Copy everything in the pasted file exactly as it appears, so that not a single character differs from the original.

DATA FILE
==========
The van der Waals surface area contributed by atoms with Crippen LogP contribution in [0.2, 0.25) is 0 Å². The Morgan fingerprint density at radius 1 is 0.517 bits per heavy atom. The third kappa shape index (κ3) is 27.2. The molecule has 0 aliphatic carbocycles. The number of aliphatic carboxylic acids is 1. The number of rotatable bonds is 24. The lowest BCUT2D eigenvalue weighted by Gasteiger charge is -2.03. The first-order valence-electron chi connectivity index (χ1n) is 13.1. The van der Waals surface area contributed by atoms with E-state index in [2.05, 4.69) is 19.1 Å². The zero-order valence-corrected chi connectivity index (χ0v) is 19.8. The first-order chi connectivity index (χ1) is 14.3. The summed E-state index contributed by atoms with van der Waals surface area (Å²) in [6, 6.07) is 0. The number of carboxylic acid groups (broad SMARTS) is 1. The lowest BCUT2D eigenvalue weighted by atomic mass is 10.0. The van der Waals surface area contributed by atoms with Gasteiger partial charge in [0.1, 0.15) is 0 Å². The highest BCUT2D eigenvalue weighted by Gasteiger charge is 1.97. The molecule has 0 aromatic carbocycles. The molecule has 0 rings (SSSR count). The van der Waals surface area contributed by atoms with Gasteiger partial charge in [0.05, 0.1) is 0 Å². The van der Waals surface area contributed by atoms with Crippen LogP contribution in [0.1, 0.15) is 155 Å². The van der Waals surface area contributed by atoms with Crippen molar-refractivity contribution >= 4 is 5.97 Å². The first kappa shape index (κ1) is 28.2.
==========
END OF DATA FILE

The van der Waals surface area contributed by atoms with Crippen LogP contribution in [0.2, 0.25) is 0 Å². The Morgan fingerprint density at radius 1 is 0.517 bits per heavy atom. The third kappa shape index (κ3) is 27.2. The molecule has 0 aliphatic carbocycles. The number of aliphatic carboxylic acids is 1. The number of rotatable bonds is 24. The lowest BCUT2D eigenvalue weighted by Gasteiger charge is -2.03. The first-order valence-electron chi connectivity index (χ1n) is 13.1. The van der Waals surface area contributed by atoms with E-state index in [2.05, 4.69) is 19.1 Å². The zero-order valence-corrected chi connectivity index (χ0v) is 19.8. The first-order chi connectivity index (χ1) is 14.3. The summed E-state index contributed by atoms with van der Waals surface area (Å²) in [6, 6.07) is 0. The number of carboxylic acid groups (broad SMARTS) is 1. The lowest BCUT2D eigenvalue weighted by atomic mass is 10.0. The van der Waals surface area contributed by atoms with Gasteiger partial charge in [0.1, 0.15) is 0 Å². The highest BCUT2D eigenvalue weighted by Gasteiger charge is 1.97. The molecule has 0 aromatic carbocycles. The molecule has 0 rings (SSSR count). The van der Waals surface area contributed by atoms with Gasteiger partial charge in [0.05, 0.1) is 0 Å². The van der Waals surface area contributed by atoms with Crippen LogP contribution in [0.1, 0.15) is 155 Å². The van der Waals surface area contributed by atoms with Crippen molar-refractivity contribution >= 4 is 5.97 Å². The first kappa shape index (κ1) is 28.2.